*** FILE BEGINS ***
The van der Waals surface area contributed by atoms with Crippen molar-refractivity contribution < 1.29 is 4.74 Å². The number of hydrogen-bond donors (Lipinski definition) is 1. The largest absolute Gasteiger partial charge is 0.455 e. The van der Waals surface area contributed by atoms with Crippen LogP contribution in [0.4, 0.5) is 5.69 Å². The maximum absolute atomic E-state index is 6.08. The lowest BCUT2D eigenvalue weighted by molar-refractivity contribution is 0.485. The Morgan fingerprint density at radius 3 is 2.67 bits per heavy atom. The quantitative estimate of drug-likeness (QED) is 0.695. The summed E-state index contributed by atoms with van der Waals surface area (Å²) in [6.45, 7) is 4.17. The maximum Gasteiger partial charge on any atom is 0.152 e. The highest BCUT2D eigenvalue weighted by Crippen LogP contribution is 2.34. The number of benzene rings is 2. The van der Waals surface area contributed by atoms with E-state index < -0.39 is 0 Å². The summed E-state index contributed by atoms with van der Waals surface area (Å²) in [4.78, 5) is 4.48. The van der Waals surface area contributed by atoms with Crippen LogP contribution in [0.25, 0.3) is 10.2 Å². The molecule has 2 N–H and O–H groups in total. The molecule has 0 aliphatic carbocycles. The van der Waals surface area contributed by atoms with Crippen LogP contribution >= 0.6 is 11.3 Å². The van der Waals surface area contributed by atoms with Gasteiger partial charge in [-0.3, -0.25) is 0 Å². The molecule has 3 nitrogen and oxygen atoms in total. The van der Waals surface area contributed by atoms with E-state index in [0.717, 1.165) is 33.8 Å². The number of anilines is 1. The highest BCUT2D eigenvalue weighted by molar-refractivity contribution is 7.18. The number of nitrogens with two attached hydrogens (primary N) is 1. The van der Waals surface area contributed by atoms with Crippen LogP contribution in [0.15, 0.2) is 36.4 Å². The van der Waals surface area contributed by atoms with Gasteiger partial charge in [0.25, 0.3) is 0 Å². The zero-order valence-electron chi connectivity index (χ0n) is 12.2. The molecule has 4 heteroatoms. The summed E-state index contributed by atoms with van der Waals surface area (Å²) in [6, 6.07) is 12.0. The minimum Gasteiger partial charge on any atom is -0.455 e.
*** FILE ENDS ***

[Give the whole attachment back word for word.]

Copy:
The van der Waals surface area contributed by atoms with Crippen molar-refractivity contribution < 1.29 is 4.74 Å². The number of hydrogen-bond donors (Lipinski definition) is 1. The largest absolute Gasteiger partial charge is 0.455 e. The van der Waals surface area contributed by atoms with Crippen LogP contribution in [0.4, 0.5) is 5.69 Å². The maximum absolute atomic E-state index is 6.08. The lowest BCUT2D eigenvalue weighted by molar-refractivity contribution is 0.485. The Morgan fingerprint density at radius 3 is 2.67 bits per heavy atom. The quantitative estimate of drug-likeness (QED) is 0.695. The summed E-state index contributed by atoms with van der Waals surface area (Å²) in [6.45, 7) is 4.17. The maximum Gasteiger partial charge on any atom is 0.152 e. The highest BCUT2D eigenvalue weighted by Crippen LogP contribution is 2.34. The number of benzene rings is 2. The van der Waals surface area contributed by atoms with E-state index < -0.39 is 0 Å². The summed E-state index contributed by atoms with van der Waals surface area (Å²) in [4.78, 5) is 4.48. The van der Waals surface area contributed by atoms with Crippen LogP contribution in [0.25, 0.3) is 10.2 Å². The molecule has 2 N–H and O–H groups in total. The molecule has 0 aliphatic carbocycles. The van der Waals surface area contributed by atoms with Crippen LogP contribution >= 0.6 is 11.3 Å². The van der Waals surface area contributed by atoms with Gasteiger partial charge in [-0.3, -0.25) is 0 Å². The molecule has 3 nitrogen and oxygen atoms in total. The van der Waals surface area contributed by atoms with E-state index in [0.717, 1.165) is 33.8 Å². The number of anilines is 1. The highest BCUT2D eigenvalue weighted by molar-refractivity contribution is 7.18. The number of nitrogens with two attached hydrogens (primary N) is 1. The van der Waals surface area contributed by atoms with Crippen LogP contribution in [0.15, 0.2) is 36.4 Å². The van der Waals surface area contributed by atoms with Gasteiger partial charge in [0.25, 0.3) is 0 Å². The zero-order valence-electron chi connectivity index (χ0n) is 12.2. The molecule has 4 heteroatoms. The summed E-state index contributed by atoms with van der Waals surface area (Å²) in [6, 6.07) is 12.0. The minimum Gasteiger partial charge on any atom is -0.455 e.